But what about money? How do people afford all those "options?"

I'm with you on this one. It can be very easy to see the beautiful classroom spaces on Instagram and think you need to have fancy seats and table spots. And yes, it would be wonderful to have! But try to ease into buying different options. Again, you don't know what will work best for you and your students until you jump in. So spending a bunch of money on things that might not get much use will leave a negative impact on the experience (and your wallet). You are looking for different options to offer your students and they don't all have to cost a lot of money. I got a 2 wobble stools which were a little pricey but I only got 2 to start. I got 2 low floor seats, 4 yoga balls, 2 reclining chairs, and some of the IKEA stools. I also kept lots of normal chairs in stacks around the room because honestly, a lot of students prefer those depending on the task they are doing (reading vs writing vs math). I also had some floor pillows already and a bean bag which was a popular spot. I'd love to add some taller Hokki stools, but they are expensive, so we'll see in time. Also, I look at garage sales all summer long to see if I can find anything to snag for the classroom. Last year, I found a toy box on the side of the road for free in great condition (see right). It became one of my students' favorite spots with some cheap cushions from Walmart and IKEA (that can also be taken on the floor if kids want). Not to mention, I had storage for extra homebases in case I got more students during the school year. The take away- pick a few options to start and slowly add more as you go. 

But what about all their stuff? Where do you keep it all?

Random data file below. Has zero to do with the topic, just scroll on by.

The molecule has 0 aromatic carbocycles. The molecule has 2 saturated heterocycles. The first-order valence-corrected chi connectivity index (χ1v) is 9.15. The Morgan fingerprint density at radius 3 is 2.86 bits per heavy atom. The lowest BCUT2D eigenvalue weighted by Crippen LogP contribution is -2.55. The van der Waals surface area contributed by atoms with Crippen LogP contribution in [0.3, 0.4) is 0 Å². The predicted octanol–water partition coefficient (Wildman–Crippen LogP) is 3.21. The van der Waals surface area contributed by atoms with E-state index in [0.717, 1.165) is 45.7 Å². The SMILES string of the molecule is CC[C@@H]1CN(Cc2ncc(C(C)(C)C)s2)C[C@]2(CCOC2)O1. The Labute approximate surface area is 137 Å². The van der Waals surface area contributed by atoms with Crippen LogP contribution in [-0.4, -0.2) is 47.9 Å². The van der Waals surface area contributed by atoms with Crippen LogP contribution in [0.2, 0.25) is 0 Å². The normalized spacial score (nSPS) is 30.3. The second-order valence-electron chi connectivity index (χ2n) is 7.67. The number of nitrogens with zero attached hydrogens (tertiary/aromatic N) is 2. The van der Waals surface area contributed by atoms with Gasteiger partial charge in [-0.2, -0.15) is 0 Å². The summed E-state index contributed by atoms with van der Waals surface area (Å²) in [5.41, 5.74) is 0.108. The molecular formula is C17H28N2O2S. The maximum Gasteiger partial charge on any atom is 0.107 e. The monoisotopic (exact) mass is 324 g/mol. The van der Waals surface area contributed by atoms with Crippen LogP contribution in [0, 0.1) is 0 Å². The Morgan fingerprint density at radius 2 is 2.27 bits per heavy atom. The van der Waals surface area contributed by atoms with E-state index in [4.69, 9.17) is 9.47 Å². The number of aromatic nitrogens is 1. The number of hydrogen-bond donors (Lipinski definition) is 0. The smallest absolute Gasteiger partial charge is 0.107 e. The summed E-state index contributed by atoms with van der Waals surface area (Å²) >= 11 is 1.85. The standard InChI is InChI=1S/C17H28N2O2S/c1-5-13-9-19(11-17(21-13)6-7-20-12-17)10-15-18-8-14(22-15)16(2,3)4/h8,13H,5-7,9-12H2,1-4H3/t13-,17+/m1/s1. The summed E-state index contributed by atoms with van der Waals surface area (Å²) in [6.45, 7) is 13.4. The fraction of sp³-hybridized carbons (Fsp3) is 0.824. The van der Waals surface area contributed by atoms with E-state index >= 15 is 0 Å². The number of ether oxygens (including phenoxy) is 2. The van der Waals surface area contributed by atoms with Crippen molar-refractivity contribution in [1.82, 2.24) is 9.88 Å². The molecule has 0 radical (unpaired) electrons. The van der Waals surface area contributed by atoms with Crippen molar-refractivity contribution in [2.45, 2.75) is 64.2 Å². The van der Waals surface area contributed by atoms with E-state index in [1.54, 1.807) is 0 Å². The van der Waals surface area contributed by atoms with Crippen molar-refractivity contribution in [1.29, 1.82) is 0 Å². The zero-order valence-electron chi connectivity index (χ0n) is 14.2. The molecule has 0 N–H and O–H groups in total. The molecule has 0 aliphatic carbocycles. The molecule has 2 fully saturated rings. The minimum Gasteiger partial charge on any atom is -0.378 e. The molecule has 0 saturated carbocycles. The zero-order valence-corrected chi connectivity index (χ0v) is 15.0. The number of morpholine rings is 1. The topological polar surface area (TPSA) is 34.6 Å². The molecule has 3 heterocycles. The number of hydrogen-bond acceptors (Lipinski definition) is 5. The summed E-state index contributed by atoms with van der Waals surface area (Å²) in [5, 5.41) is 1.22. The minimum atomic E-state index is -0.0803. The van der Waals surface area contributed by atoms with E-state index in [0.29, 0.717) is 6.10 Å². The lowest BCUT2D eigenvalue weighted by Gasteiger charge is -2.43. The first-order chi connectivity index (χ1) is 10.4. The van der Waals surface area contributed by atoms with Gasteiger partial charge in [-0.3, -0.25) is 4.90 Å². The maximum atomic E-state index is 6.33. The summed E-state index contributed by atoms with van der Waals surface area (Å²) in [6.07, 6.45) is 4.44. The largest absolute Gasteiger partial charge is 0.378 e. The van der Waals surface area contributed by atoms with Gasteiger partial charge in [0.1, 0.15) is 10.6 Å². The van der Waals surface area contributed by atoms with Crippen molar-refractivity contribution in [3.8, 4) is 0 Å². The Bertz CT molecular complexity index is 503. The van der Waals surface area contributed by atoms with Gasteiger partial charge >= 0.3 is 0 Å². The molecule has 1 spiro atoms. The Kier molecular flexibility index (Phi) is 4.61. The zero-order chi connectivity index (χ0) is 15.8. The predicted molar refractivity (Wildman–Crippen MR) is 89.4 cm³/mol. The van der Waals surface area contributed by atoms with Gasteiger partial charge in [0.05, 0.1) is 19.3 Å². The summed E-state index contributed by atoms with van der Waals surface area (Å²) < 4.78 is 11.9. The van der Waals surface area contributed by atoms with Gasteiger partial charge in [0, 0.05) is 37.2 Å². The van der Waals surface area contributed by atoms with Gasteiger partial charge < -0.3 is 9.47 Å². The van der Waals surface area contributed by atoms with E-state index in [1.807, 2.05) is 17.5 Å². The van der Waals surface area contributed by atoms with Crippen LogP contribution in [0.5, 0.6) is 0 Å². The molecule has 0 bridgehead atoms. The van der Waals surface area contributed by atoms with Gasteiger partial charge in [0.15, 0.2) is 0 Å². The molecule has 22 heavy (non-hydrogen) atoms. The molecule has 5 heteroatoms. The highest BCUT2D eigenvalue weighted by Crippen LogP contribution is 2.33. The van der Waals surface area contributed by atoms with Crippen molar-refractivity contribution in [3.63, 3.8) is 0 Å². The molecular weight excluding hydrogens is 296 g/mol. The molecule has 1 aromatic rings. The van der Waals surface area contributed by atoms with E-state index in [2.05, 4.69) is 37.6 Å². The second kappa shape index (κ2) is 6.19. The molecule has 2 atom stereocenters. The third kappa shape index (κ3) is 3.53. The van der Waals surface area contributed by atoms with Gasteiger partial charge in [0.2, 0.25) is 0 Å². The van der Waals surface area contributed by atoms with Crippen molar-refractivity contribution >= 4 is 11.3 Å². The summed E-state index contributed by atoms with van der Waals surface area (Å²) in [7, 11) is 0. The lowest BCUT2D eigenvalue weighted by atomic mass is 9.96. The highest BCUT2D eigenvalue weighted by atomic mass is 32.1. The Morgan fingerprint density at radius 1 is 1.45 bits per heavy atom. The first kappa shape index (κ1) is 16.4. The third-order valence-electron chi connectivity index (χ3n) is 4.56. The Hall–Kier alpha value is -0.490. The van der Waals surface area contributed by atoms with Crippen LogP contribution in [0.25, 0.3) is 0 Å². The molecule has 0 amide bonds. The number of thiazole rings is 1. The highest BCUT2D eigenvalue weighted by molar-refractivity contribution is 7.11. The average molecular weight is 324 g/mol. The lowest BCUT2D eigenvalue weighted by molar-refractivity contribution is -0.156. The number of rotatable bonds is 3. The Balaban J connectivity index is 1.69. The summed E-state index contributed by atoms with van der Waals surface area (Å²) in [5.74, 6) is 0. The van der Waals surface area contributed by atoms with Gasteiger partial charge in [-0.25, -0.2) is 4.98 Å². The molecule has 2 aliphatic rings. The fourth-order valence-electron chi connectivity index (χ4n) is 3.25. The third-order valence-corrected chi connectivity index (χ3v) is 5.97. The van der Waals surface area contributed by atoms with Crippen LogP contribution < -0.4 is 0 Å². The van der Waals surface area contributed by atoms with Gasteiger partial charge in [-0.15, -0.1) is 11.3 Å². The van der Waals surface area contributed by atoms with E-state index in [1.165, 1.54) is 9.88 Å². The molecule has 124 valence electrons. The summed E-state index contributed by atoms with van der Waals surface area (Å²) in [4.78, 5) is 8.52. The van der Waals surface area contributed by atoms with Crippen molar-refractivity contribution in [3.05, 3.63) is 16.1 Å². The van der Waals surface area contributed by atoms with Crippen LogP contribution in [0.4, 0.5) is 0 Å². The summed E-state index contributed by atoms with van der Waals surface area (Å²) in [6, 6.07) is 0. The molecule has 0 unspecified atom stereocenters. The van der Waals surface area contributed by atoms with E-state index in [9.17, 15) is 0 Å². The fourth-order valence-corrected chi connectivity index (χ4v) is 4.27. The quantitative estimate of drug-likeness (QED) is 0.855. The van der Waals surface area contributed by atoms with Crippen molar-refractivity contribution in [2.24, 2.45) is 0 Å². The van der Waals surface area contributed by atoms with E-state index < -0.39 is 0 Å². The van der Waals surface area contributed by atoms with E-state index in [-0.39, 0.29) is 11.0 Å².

I think it's important to say that I still struggle with this one. And you may too. I wrote a blog post that shared this. There was a time early on (like week 2) of doing flexible seating last year that I thought I made a huge mistake and maybe I should abandon it all. But I had already invested money, time and effort into it, not to mention working with my students on establishing rules, routines,  expectations, etc. So I said I would give it at least until winter break. But what was making me have doubts was storing all their stuff.  The key is to spread it out so that you avoid traffic jams. But they have a lot of stuff: folders, notebooks, planners, writing tools, library books... So here's some of my solution.

Create a "homebase" system.

I really loved these drawers from Target and I hate to report they discontinued them for 2017. Which I'm mourning because my class size is increasing and I need at least 2 more. So I'll be problem solving myself. But that reminds me of a good point: be flexible yourself. You're first solution to a problem may not work and it's ok to try something else. Anyways, back to my point.

I used the drawers for reading. They kept their reading notebook in there along with 2-3 library books and their personal whiteboards. That's it. On top, they had a cup for extra pencils, their editing pens, highlighters, expo markets, etc. If they ever needed a new pencil, they checked their homebase first. We also kept their scissors here, a small stapler, a pencil sharpener and erasers. Students also left their water bottles here at times too. They worked great because I spread them around the room and only 3 kids would be at one homebase. 

Use bins either on countertops, shelves, or in cupboards

So what about their other stuff? I used the IKEA boxes at the homebases too that kept their writing and math notebooks. However, IKEA changed the size so folders didn't fit. This drove me bonkers and it's what forced me to invest in larger boxes this year (which I'll share about over on my blog closer to the school year starting). Folders we kept in our "book bags" which I had from IKEA from my first year of teaching- and not one has busted on me yet. Students kept their nightly folder, their planner, journal, and other folders in there. It wasn't perfect, but it got us through the year. Students hung their bags on their chair if they had a normal chair or hung them on hooks on the curtain. Since I plan on doing flexible seating again next year, I'm allowing myself to spend some more money on adjusting some things with material storage. But DON'T feel the need to do it your first go around. Ask your students for solutions since it impacts them directly!